The Nobel Prize laureates in Physiology or Medicine in 2007 Mario R. Capecchi, Martin J. Evans and Oliver Smithies have shared their experiences on the road of science to success at a press conference which was held in Karolinska Institute in Stockholm.
From left to right,Oliver Smithies, Martin J. Evans and Mario R. Capecchi.
They share the prize for their discoveries of "principles for introducing specific gene modifications in mice by the use of embryonic stem cells".
At the press conference,the 70 year old Mario Capecchi who comes from University of Utah in the US began his remark with “I am a husband, a father and a scientist.”
He said he had always enjoyed the scientific research work as it is always changing.
The 66 year old Sir Martin Evans who has just retired from Cardiff University of UK said that he was brought up in London and educated in South London. Later he studied in Cambridge and has always been working in the UK. He has three children and also three grand children now.
“I like science, I had a wonderful time and open career in science”.
The 82 year old Oliver Smithies who is from University of North Carolina at Chapel Hill USA said he is one of the twin brothers and ‘was born with a happy gene’.
“I have always enjoyed doing things. I went to a little village school which was not a very good one. My first experiment was to make a ‘telephone’ with the pig blader. But I didn’t know that it needed a stretched wire to make it work. So I made the telephone, but it didn’t work. But I thought it would work tomorrow. So I am very optimistic and as a scientist, you must be optimistic too because things often don’t work.” said Smithies humourously.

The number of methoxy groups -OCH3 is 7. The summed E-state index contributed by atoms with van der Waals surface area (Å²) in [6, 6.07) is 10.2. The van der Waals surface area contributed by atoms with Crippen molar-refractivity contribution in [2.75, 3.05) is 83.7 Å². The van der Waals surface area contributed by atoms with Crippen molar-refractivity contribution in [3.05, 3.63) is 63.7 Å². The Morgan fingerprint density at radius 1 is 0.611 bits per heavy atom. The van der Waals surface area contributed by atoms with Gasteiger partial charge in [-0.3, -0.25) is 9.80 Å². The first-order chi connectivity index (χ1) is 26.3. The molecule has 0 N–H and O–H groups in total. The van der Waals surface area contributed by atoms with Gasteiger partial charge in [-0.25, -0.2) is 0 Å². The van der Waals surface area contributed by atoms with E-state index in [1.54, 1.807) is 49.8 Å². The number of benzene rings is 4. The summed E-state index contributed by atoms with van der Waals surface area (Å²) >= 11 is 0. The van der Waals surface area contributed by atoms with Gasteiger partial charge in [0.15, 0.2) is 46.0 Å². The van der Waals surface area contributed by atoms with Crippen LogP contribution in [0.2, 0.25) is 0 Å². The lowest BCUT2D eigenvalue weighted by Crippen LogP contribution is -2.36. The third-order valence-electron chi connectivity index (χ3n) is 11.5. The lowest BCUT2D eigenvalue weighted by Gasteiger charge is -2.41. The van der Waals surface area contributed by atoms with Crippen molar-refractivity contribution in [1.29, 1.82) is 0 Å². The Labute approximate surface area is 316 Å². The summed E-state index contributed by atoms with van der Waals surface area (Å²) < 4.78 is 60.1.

He said he is also a patient person which a scientist should be. After primary school, he went to one of the best grammar school and from then on he went on the scientific road and enjoyed the “gladly teach and gladly learn”experience.
His wife is also a scientist and the couple don’t have any children and they devote their life to science and laboratory work. His wife said their students are their children so they enjoy teaching and researching all their life.
Being asked whether the childhood experience can contribute to becoming a great scientist, Mario Capecchi said maybe childhood experience can help set up certain attitudes, such as being patient or pay attention to details. “It’s the details that make differences and you got to think a lot of details. The other is the imagination… Think about future, but not just today or tomorrow.”
On the question whether the Nobel Prize will change their lives, the laureates said they hope that will not change much of their lives and their way of doing science.
Science needs many people’s cooperation. This year’s Nobel Laureates emphasised cooperation a lot. When a student asked them how they cooperated in stead of putting each other down, Oliver Smithies told of their experience.
“We both came to the same conclusion within a couple of weeks. And Martin came directly from England to my laboratory and put the embyronic stem cells just in his pocket and then gave it to me. You can’t do much more than that in a collaboration……We don’t try to put each other down, we try to help each other, I think that’s what science is about.And my old professor has a marvelous saying—it is a life with a diversity of people living together in the closest proximity, a school for social living. We are members of one another.”By Xuefei Chen People’s Daily Online Correspondent in Stockholm.